4 tips for hospitals moving to cloud-based storage

Boston-based Beth Israel Deaconess Medical Center recently moved to cloud data storage, due in large part to their volume of medical records, according to CIO of the Beth Israel Deaconess Care Organization Bill Gillis. Speaking to Becker's Hospital Review, Gillis and Bob Dupuis, practice director at Arcadia Solutions--which built BIDMC's custom network storage system--explained why they think it will work.

"We got space at a cloud storage facility and were able to build our own cloud that we now manage and maintain," Gillis said. "In 2007, not a lot of organizations were using cloud-based storage, but we were just going with something we thought would work--and it did."

Dupuis pointed out that using a cloud server protects hospitals from internal server failures and is an effective backup, though he recognizes compliance and privacy can be an issue. His other tips included:

  1. Have a reason. Know that cloud-based storage isn't necessarily the right move for every single hospital or health system--the decision should be made on "sound business principles," and as a way to "address a problem or compliment an overall strategy," according to Dupuis.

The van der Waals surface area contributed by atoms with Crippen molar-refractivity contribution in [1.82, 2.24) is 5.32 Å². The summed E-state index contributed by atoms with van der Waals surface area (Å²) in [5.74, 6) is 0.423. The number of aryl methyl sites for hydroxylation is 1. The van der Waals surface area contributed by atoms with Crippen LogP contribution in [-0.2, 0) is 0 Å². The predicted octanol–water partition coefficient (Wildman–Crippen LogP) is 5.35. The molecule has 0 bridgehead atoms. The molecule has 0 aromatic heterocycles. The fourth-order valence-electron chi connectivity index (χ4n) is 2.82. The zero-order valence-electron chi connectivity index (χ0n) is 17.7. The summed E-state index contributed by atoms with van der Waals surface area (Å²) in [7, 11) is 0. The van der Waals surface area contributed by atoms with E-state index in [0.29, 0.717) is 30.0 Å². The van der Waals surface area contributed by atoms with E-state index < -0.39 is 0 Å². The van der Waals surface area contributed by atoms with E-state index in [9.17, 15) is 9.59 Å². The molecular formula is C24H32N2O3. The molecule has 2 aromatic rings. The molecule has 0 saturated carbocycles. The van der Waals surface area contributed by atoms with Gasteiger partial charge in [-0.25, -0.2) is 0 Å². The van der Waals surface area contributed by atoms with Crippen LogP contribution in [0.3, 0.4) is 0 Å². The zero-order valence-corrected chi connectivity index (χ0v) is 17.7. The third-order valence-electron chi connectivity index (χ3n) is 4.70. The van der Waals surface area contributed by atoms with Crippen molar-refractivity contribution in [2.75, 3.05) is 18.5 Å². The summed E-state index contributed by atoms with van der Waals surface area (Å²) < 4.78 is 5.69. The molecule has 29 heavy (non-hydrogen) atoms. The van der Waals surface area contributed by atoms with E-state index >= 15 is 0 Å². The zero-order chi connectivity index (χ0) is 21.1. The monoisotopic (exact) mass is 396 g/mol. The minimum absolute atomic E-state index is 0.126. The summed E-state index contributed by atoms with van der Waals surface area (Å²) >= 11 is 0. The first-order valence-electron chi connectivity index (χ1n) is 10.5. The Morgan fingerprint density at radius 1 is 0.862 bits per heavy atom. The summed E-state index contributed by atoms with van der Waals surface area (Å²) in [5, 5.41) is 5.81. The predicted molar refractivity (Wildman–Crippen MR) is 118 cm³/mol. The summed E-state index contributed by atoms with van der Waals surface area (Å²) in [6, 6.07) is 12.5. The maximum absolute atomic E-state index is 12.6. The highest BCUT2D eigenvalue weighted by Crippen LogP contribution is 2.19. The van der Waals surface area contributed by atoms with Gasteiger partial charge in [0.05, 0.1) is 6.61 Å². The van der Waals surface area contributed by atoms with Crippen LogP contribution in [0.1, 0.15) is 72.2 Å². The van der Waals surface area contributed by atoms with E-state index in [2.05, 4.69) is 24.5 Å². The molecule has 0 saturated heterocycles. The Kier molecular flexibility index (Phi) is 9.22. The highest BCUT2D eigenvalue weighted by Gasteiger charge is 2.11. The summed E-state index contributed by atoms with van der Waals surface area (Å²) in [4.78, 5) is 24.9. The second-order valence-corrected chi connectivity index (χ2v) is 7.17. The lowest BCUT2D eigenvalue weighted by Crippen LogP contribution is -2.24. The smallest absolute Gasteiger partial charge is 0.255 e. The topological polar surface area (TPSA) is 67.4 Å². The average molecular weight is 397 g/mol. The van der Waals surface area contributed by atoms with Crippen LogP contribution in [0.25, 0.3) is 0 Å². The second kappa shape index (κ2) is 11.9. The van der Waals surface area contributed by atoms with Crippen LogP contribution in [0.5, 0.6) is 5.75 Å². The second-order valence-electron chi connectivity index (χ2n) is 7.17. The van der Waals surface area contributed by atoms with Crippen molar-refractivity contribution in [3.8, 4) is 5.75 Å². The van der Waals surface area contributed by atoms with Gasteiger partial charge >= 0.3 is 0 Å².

2. Move data strategically. Dupuis advised against putting everything into the cloud all at once; rather, he said, hospital administrators should move data and applications piecemeal into cloud storage. Putting things that aren't care-oriented in first allows for testing of the system.

  3. Ensure security. Dupuis recommended conducting a third-party risk assessment of the vendor before any data is moved. "Make sure to cover yourself contractually [and] that all the right agreements are in place" for protection, he said.

  4. Look to the future. The next big thing is big data and gathering information from electronic health records to provide better care and for population health management, Gillis said.

FierceHealthIT Advisory Board member John Halamka, M.D., CIO at BIDMC, recently pointed out that his facility will continue to build its own EHR systems because of the benefits using a cloud server provides, including lower costs and faster innovation.

To learn more:
- read the Becker's Hospital Review article

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